Having acquired autonomy from Machame through allied raids to the east of Chagga and as far as Usambara, with extraordinary diplomatic schemes, by 1870 he could direct to his capital, Moshi, most missionaries and explorers who started to flock into the Chagga. This seemingly well calculated generosity made his chiefdom extremely popular to the coast and to the Europeans. Apart from all these well learned visitors to his chiefdom, it was an explorer Sir Henry H.H. Johnston[16] in 1884 who attempted to work on the etymology of the land. He investigated the meaning of the word 'Moshi' and the answers he got from traditional elders and others was just the variant of its pronunciations, like 'mushi', or 'muschi', 'moschi' etc.etc. One thing he was assured was that the name did not relate to the Swahili word for smoke, i.e. moshi, as chagga had a different word for that. He therefore had to conclude that the word 'probably comes from one of the kichagga terms or word'. It's amazing how at that time couldn't the people of Moshi know the origin of the word for their chiefdom? It is not clear when they told him it was 'mushi' if they meant name of people, a certain locality or another pronunciation. However, a story that circulates now among the natives of the land (which is also repeated by Professor Isaria Kimambo and A.J. Temu in their book[17]) is that the name Moshi is a modification of the name of a certain locality near that of Chief Rindi's boma (court), and that place was very popular at that time. The place was known as Kimotchi which was a popular local market in the area. But the problem with this theory is how would a chief's neighbouring village become the name of his chiefdom and the transition from Kimotchi to Motchi (or Moshi) is not very clear. Whatever the case is, the fact is that the meaning for the word 'Moshi' as used for Rindi's chiefdom is not clear to us today.

Machame as a political establishment[edit]

Original Name M(a)shami
Preceded by Kikafu Basin Settlement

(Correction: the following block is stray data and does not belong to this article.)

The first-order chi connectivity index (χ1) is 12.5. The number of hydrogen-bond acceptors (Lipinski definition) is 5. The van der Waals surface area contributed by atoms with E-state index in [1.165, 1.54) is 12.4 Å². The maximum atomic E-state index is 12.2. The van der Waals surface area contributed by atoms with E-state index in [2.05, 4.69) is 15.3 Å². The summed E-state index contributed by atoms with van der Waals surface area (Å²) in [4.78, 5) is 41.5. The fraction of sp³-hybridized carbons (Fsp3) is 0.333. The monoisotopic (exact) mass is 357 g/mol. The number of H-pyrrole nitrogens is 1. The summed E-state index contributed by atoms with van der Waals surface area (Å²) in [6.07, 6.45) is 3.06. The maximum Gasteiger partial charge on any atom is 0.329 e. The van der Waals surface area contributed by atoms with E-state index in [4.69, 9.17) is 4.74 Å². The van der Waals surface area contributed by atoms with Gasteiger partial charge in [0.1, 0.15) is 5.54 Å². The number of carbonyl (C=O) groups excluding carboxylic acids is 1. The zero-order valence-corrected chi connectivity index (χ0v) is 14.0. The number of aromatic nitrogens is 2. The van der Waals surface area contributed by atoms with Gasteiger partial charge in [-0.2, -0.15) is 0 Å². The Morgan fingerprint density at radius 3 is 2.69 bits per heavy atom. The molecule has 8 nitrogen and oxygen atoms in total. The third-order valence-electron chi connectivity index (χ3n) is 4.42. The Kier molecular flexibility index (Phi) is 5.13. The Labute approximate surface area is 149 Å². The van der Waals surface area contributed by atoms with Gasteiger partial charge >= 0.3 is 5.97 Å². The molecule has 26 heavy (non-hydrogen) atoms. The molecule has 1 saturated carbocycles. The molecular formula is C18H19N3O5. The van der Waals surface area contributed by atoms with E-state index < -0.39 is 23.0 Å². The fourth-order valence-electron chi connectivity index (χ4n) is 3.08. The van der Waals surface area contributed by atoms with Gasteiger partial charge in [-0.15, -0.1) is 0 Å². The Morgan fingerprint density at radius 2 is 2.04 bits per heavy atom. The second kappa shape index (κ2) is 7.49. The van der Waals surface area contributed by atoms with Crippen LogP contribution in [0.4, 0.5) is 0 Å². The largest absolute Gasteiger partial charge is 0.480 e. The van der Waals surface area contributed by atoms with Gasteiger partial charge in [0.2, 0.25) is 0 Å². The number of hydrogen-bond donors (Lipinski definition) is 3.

Founded Late 17th Century
The Ruling House Mushi
Royal Family Kombe Dynasty
Traditional Salutation Kafo Kombe! Kafo Kimaro!

Mary Kathleen Stahl correctly presents the middle southwestern settlement of the Chagga as the Kikafu basin settlement. Her history, although written from a revisionist point of view, aligns to some extent with native narrations and some earlier written sources on the area. Before Kikafu basin settlement there was no Machame as the latter was a later development based on what happened around the Kikafu basin. The ancestors who migrated to the Chagga at that time settled along the Kikafu river basin in an area today close to where the main road from Moshi to Arusha passes. Narrations identify two leaders of the populace; Mshami and Lemireny (popularly known as Nrwo). Lemireny means 'path finder'; the one believed to be endowed with insights to discern the right direction, and Mshami, whose leadership was by virtue of being the eldest son of Lemireny's elderly brother Nyari who had died while en route from their earlier settlement. It is not clear for how long they settled along the lower plain of Kikafu river near today's village of Kwa Sadala, but what is recalled is that after sometime they resolved to part with Lemireny (either also known as Mbise or was his son) choosing to go to settle on the plains of Mount Meru. However, some narrations claim that Mbise the lesser, chose the junior Meru as Mshami the elder settled with the senior, i.e. Kilimanjaro.

References[edit]

  1. ^ Meyer, Hans (1890). Ostafrikanische Gletscherfahrten (trans. Across East African Glaciers, by C.H.S. Calder, 1891): Duncker & Humblot.
  2. ^ Stevens, Thomas (1890). Scouting for Stanley in East Africa: Cassell Publishing Co., NY.
  3. ^ Rebmann, J.(1858). Bericht einer Reise zum Kilimandscharo, in J. L. Krapf, Reisen in Ost-Afrika ausgeführt in den Jahren 1837-55. Stuttgard, Kornthal.
  4. ^ Kersten, Otto (1869). Baron Carl Claus von der Decken's Reisen in Ost-Afrika in den Jahren 1859-1865: C.F. Winter.
  5. ^ "Lewis, M. Paul (ed.), 2009. Ethnologue: Languages of the World, Sixteenth edition. Dallas, Tex.: SIL International.". 
  6. ^ Wikipedia: Hai District
  7. ^ a b c Stahl, Kathleen Mary (1964). History of the Chagga People of Kilimanjaro. Mouton Publication: London.
  8. ^ G.W. Trompf, The Idea of Historical Recurrence in Western Thought, passim.
  9. ^ LUCID Working Paper #25, M.J. Mbonile, S.B. Misana, C. Sokoni. 2003. Land Use Change Patterns and Root Causes on the Southern Slopes of Mount Kilimanjaro. Land Use Change Impacts and Dynamics (LUCID) Project Working Paper #25. Nairobi, Kenya: International Livestock Research Institute.
  10. ^ Link for Aishi Machame hotel at Protea corporate web site
  11. ^ Official website of Machame Hospital
  12. ^ a b Herrmann, K. (1997) Rebmann, Johannes: Tagebuch des Missionars, vom 14. Februar 1848-16. Februar 1849.
  13. ^ a b New, Charles (1873). Life, Wanderings and Labours in Eastern Africa. Royal Geographical Society: London.
  14. ^ Theil, E., Band, Z. (1871) Baron Carl Claus von der Decken's Reisen in Ost-Afrika in den Jahren 1862 bis 1865.
  15. ^ Hollis, C., Von der Decken. Tanganyika Notes Records, 1958.
  16. ^ Johnston, Sir H.H. (1886). Kilimanjaro Expedition. London.
  17. ^ Kimambo, I.N. and Temu, A.J. 1971. A History of Tanzania. Heinemann Educational Publishers: Nairobi.

Further reading[edit]

Stambach, Amy (2000), Lessons from Mount Kilimanjaro: schooling, community, and gender in East Africa, New York, New York: Routledge 

Coordinates: 3°12′22″S 37°13′35″E / 3.20611°S 37.22639°E / -3.20611; 37.22639